I stared at her. “I never thought about that, to be honest.”

  “I don’t know how or why, but I magnetize guys by their balls, not their hearts. But Dr. Divine . . . Kerris, when Bryan hooked us up, I expected either a total brush-off or the usual. But you remember what happened, right? He took me up to Hurricane Ridge for a winter picnic. We ended up making snowmen, having a snowball fight, making snow angels—which I don’t mind telling you, look freaking strange when your date wears a top hat. And then, we had dinner and drinks in front of the fireplace in one of the cabins. It just got better from then on.”

  “I remember.”

  She had called me, ecstatic, but sounding frantic. I’m not used to this, how the hell do I act? she had asked me. I told her to just be herself. Apparently, it had worked on both their parts.

  “He’s eccentric as hell, but we can talk. He has a sense of humor that’s hidden behind all those braids and goggles, and he makes me laugh. And all the weird gadgets and gear? That’s who he is. It’s not an affectation. I don’t want to endanger that. Do you understand? It’s too new, too soon to make any sudden moves. I’m afraid . . .”

  And then, I did understand. “You’re afraid that if you move in with him till you find a place, that something will go wrong.”

  She nodded. “I’m not ready to give up the fantasy yet. Reality sets in at two in the morning when you’re puking your guts out from the flu. Or when you’ve got cramps so bad that you’re cursing your goddamned uterus. We spend the night together a lot, yes, but I’m not ready for the blinders to entirely disappear.”

  I had a feeling that Dr. Divine had left his blinders on the doorstep, but I decided not to press the matter. I understood what she was saying, because even though he was my protector, bound to me by the goddess we both served, Bryan and I were still new enough that I had some of those same fears myself.

  “I get it. Okay, I won’t push you to stay with him. I’m sorry, I’ll try to be supportive. I’m just . . . this area scares the fuck out of me.”

  She pressed her lips together. “Honestly? Me, too, but there are ways to counter the Lady. I’m looking into charms and wards. And I’m sure that between you and Ivy, you can help me do whatever is necessary. Now, come inside with me? My Realtor will be here soon.”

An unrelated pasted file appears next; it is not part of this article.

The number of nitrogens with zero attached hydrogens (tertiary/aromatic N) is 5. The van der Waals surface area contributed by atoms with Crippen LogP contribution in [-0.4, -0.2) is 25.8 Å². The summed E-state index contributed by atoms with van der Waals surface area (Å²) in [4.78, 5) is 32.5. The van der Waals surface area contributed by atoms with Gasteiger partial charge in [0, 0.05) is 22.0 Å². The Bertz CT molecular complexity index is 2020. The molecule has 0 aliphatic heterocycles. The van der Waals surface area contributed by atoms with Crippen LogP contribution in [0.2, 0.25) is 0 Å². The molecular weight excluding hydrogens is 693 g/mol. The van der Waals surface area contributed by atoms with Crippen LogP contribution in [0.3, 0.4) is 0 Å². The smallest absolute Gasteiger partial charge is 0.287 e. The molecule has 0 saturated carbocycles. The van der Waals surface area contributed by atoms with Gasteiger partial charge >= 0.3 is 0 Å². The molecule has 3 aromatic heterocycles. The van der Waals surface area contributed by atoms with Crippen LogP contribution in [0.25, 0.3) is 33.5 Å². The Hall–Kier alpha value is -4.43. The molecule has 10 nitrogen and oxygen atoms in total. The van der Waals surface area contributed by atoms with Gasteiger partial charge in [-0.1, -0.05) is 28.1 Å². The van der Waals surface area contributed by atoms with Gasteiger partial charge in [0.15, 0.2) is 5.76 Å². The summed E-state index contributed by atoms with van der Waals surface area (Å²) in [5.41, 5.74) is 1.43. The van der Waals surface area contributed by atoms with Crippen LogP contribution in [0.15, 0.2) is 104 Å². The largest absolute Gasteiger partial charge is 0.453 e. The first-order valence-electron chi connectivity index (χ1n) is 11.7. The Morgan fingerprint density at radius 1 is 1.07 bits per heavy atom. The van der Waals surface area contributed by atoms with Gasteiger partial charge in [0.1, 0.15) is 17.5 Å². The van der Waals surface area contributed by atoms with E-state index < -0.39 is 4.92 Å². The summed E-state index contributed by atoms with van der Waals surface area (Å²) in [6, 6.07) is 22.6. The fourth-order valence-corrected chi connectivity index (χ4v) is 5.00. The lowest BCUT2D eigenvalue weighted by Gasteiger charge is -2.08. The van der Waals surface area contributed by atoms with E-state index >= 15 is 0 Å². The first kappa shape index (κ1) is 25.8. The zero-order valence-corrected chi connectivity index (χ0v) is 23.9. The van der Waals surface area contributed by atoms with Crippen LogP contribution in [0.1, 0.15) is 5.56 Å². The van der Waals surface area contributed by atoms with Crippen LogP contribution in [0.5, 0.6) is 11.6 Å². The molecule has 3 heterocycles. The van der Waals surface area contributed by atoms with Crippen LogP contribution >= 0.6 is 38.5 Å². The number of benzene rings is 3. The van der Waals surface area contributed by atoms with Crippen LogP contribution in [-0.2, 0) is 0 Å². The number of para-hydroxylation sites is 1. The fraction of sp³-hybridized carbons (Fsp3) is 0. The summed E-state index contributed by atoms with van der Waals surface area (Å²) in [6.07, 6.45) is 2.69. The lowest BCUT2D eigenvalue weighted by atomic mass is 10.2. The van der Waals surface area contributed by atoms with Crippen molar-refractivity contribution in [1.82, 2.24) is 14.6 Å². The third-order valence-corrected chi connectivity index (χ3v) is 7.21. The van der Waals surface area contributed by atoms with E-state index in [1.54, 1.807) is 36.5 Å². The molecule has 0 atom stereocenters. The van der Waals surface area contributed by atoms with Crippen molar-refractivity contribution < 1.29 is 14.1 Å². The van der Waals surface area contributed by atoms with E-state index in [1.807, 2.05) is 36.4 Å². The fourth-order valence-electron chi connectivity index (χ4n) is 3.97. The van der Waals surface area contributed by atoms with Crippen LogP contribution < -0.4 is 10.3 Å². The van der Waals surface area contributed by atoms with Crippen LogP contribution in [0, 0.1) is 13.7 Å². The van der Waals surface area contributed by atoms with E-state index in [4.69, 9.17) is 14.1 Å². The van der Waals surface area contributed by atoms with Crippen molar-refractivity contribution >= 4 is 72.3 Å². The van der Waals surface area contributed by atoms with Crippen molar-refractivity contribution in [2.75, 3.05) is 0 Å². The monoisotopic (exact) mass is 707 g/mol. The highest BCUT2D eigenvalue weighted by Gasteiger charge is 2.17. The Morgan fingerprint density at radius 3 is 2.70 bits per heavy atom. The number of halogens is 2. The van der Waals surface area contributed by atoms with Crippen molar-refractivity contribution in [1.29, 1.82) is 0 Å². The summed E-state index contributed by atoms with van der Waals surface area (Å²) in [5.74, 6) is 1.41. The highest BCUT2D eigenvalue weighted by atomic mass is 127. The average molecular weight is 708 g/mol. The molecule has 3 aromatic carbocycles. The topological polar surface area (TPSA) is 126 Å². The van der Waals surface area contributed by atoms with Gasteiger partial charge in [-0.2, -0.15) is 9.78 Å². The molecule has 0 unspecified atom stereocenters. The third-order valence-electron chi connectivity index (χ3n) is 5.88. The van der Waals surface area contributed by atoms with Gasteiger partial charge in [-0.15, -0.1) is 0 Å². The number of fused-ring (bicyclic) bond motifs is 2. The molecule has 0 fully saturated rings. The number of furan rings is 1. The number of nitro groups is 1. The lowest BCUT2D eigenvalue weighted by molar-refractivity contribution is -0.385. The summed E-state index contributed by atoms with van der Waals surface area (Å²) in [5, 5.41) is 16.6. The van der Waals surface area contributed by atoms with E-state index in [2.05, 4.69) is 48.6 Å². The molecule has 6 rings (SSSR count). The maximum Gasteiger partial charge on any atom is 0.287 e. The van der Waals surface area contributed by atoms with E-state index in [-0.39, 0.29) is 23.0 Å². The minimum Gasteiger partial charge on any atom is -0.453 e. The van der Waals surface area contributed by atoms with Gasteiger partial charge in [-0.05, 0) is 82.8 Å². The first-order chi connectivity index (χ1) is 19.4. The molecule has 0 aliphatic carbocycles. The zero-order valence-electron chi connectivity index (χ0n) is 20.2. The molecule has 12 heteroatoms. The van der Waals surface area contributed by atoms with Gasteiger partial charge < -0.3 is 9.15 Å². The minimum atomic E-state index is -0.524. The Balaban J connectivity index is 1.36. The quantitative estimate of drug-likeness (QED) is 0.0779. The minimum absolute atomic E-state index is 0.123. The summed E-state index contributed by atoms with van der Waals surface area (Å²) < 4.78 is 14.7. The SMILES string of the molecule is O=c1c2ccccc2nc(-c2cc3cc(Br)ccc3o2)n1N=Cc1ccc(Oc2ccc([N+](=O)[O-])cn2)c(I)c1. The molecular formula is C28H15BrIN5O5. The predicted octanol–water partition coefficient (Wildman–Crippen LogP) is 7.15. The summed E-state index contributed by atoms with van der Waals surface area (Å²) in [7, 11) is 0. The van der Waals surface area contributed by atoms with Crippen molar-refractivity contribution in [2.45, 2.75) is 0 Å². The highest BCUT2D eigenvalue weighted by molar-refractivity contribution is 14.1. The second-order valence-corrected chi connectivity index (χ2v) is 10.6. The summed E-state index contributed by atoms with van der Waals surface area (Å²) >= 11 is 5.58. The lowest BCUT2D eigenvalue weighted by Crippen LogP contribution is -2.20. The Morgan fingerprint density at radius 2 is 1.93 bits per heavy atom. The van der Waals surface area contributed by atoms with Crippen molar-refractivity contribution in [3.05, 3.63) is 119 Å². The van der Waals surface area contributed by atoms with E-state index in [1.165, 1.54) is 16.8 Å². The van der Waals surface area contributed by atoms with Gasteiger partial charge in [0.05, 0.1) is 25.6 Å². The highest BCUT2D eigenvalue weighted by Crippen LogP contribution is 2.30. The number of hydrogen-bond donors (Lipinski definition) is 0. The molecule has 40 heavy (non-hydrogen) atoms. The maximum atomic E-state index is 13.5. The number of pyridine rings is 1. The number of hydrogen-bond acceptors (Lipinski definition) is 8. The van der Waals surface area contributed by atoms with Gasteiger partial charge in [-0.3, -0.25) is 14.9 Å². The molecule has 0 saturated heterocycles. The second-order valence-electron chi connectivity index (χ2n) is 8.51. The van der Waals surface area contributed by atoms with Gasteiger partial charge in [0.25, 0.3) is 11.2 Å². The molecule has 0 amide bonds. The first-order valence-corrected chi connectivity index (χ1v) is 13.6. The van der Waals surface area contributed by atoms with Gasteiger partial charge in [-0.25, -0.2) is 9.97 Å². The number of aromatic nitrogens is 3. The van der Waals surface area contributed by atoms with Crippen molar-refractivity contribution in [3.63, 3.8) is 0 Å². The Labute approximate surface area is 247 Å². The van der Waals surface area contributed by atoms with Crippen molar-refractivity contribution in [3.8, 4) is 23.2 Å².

“Lead the way.” I wanted to be as supportive as I could.

  Peggin inserted the key and unlocked the door. “Jack brought me the key this morning. He’ll be along in about twenty minutes. He had to drop his kids off at preschool after he left the key at my house.” She opened the door and a soft hush rushed out. Oh, it could have been my imagination, I suppose, but by now it didn’t matter. Imagination or reality, I didn’t like this house and I wasn’t about to pretend I did.

  We entered the foyer and she toggled the light switch, but nothing happened. “No power. I should have figured. Okay, at least it’s daylight and we should be able to see.”

  “Thank gods for small favors.” I wanted more than anything to tell her about my dream but I knew that the words wouldn’t come, even if I tried again. For some reason the Morrígan and the Crow Man were keeping me silent. “I wish Bryan could have come with us.”

  “What do you expect to find? Ghosts?” She laughed.

  “Who knows? Maybe. Maybe nothing. We know for sure what’s living out in that lake.”

  She paused, then let out a long sigh. “As I said, I know what’s out there. And I’m fully awar
e that there are ghosts here. I figure you’ll be able to help me guide them on their way.”

  I reached out to see if I could sense any lingering ghosts that might be around. The house had a spooky feel anyway, given that it was old and abandoned, but even beneath the dirt and the cobwebs, I could tell we were being watched by spirits. In fact, I would have been surprised to find the place clear. This area had seen a lot of deaths. Whether any of them had happened in this house, I didn’t know, but the spirits were awake and wandering.

  The foyer was a long, narrow hall with doors on either side, and a staircase leading upstairs just beyond the door to the left. It reminded me of a lot of houses that were this age. Sure enough, when I opened the door to the right, the room was small—probably a parlor of some sort—and cramped. The ceilings were high, the windows cracked in several places, the hardwoods still in decent condition.

  “Look,” Peggin said, pointing to the fireplace. “I love the mantel.”

  I joined her. The mantel was gorgeous, I had to admit that. Carved from what looked like a single piece of wood, it was thick and chunky, and I wasn’t certain just what kind of wood it was, but there was something about it that set it apart from the rest of the room.